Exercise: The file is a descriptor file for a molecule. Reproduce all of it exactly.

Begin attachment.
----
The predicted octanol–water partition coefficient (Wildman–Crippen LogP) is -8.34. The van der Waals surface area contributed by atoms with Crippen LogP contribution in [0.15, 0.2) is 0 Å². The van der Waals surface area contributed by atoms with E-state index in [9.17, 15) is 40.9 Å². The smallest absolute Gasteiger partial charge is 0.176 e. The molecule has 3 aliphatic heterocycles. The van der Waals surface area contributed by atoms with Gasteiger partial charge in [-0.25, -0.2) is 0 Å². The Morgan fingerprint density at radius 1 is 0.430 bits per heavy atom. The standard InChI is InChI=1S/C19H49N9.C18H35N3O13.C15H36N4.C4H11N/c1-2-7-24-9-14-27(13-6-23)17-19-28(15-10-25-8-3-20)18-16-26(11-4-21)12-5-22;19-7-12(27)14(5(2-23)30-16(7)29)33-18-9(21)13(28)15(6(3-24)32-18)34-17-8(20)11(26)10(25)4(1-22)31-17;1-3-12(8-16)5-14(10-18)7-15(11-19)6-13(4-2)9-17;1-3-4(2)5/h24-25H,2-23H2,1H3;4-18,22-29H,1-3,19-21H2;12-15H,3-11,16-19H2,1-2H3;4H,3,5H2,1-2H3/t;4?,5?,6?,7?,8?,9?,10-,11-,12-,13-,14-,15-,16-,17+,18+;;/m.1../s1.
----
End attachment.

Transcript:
The predicted octanol–water partition coefficient (Wildman–Crippen LogP) is -8.34. The van der Waals surface area contributed by atoms with Crippen LogP contribution in [0.15, 0.2) is 0 Å². The van der Waals surface area contributed by atoms with E-state index in [9.17, 15) is 40.9 Å². The smallest absolute Gasteiger partial charge is 0.176 e. The molecule has 3 aliphatic heterocycles. The van der Waals surface area contributed by atoms with Gasteiger partial charge in [-0.25, -0.2) is 0 Å². The Morgan fingerprint density at radius 1 is 0.430 bits per heavy atom. The standard InChI is InChI=1S/C19H49N9.C18H35N3O13.C15H36N4.C4H11N/c1-2-7-24-9-14-27(13-6-23)17-19-28(15-10-25-8-3-20)18-16-26(11-4-21)12-5-22;19-7-12(27)14(5(2-23)30-16(7)29)33-18-9(21)13(28)15(6(3-24)32-18)34-17-8(20)11(26)10(25)4(1-22)31-17;1-3-12(8-16)5-14(10-18)7-15(11-19)6-13(4-2)9-17;1-3-4(2)5/h24-25H,2-23H2,1H3;4-18,22-29H,1-3,19-21H2;12-15H,3-11,16-19H2,1-2H3;4H,3,5H2,1-2H3/t;4?,5?,6?,7?,8?,9?,10-,11-,12-,13-,14-,15-,16-,17+,18+;;/m.1../s1.